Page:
So, you are looking at hiring a new staff member but don’t know where to start?
The decision as to whether you employ an employee on a permanent or casual basis has wide-ranging implications for your employer / employee relationship so it is important to get it right!
This article outlines the key features of both permanent and casual employment to assist you in determining which engagement would be best for you and your business.
Hours of work and patterns of work
The key distinction between permanent and casual employees is the ongoing expectation of regular and systematic working hours.
A permanent employee is guaranteed a minimum number of hours a week. For full-time employees, this is usually 38 hours per week. Anything less than this is classified as permanent part-time employment.
Permanent employees usually work the same hours on the same days each week and do not have the option to refuse to work a shift. There is an expectation that the employee will work the shifts allocated to them on an ongoing basis up to and until they resign or their employment is terminated.
On the other hand, the hours worked by casual employees are often more sporadic and may fluctuate from week to week depending on the needs of an employer. Casual employees are not guaranteed a minimum number of hours each week and are not paid for public holidays unless they are working on these days. They are also able to accept or reject shifts as rostered by you.
The nature of the industry that you work in will likely inform whether you require long-term employees to work regular hours or not. More volatile industries that have ‘highs’ and ‘lows’ in terms of demand, such as hospitality, retail and construction industries, find the casual employment model is more flexible and works better for them. However, industries where there always some level of work available, particularly those in professional or office-based environments, want to ensure that their workers are working a base number of hours each week for an extended period of time.
Permanent employees are entitled to be paid annual leave, personal leave and compassionate leave in accordance with the National Employment Standards (NES). Annual leave and personal leave are accrued on a yearly basis based on the number of hours worked by the permanent employee per week.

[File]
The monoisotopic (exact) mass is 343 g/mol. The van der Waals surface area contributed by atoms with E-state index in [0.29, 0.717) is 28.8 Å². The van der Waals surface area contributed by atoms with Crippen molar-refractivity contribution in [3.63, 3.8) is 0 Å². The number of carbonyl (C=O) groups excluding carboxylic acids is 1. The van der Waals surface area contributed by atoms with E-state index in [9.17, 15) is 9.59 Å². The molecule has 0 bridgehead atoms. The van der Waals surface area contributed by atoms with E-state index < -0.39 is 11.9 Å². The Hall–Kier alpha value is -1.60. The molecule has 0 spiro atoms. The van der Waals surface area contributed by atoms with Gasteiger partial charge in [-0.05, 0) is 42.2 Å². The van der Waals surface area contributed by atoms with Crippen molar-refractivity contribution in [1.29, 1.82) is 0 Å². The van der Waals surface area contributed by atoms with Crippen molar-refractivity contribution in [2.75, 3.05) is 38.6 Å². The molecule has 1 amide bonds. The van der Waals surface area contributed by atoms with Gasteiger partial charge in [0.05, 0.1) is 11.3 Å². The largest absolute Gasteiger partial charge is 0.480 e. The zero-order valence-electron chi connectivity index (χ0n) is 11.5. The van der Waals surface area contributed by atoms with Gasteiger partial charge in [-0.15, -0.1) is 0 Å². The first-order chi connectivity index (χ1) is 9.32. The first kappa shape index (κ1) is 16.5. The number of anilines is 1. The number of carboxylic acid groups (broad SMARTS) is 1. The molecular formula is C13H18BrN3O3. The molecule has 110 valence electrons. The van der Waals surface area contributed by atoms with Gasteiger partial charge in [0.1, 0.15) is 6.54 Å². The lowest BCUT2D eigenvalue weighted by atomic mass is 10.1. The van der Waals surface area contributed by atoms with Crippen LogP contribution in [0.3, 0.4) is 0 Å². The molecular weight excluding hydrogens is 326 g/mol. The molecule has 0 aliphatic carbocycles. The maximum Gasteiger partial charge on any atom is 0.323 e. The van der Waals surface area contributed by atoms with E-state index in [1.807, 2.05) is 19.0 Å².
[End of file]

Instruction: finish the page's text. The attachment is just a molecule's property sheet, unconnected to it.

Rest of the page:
However, casual employees are not entitled to any paid leave entitlements. When a casual employee takes time off work, they are simply not rostered on any shifts and are not paid since they are not working.
The minimum hourly rate for permanent employees is usually set out in the relevant Modern Award that covers the employee. For award-free employees, the minimum hourly rate must be higher than the National Minimum Wage and will likely be impacted by the age and experience of the employee.
As casual employees are not entitled to paid leave (as noted above), casual employees are usually paid a 25% casual loading on top of their base hourly rate in lieu of these entitlements. This means that casual employees are usually paid 125% of the hourly rate of a permanent employee in the same position.
End of employment
Terminating a permanent employee is very different to terminating a casual employee.
To terminate a permanent employee, you need to be able to identify the reason for the termination. The reason for the termination will ultimately impact on how much notice needs to be provided to an employee on termination. Permanent employees can work out their notice period or they will need to be paid in lieu of their notice period. After their last day, permanent employees will also need to be paid out all unused and accrued annual leave.
Casual employees can be dismissed, or otherwise resign from their employment, without notice. After their employment ends, a casual employee will no longer be rostered on for any shifts. As casual employees do not accrue paid leave, you do not need to pay them any lump sum on settlement.
So that’s what’s different, but what’s the same?
Regardless of whether your employee is engaged on a permanent or casual basis, all employees should:
be paid superannuation on top of their hourly rate;
be entitled to long service leave under the Industrial Relations Act 2016 (Qld) or the relevant state or territory long service leave laws;
be covered by your worker’s compensation insurance policy; and,
have a written employment contract which clearly outlines how the employee is engaged (i.e. on a permanent or casual basis) and terms and conditions of their employment.
The decision to engage an employee on a permanent or casual basis is an important one and will impact your obligations as an employer into the future.
We recommend you take the time to weigh up the needs of your business against the expectations of your prospective employee to make sure you start off on the right foot and engage them correctly.
If you are still unsure whether hiring a permanent or casual employee is right for you or would like some assistance preparing an employment agreement for your new employee, the employment law team at Shand Taylor Lawyers is here to help.
John Sneddon, Director
(07) 3307 4504
Ruby Nielsen, Senior Associate
(07) 3307 4551
Emma Lewis, Lawyer
(07) 3307 4546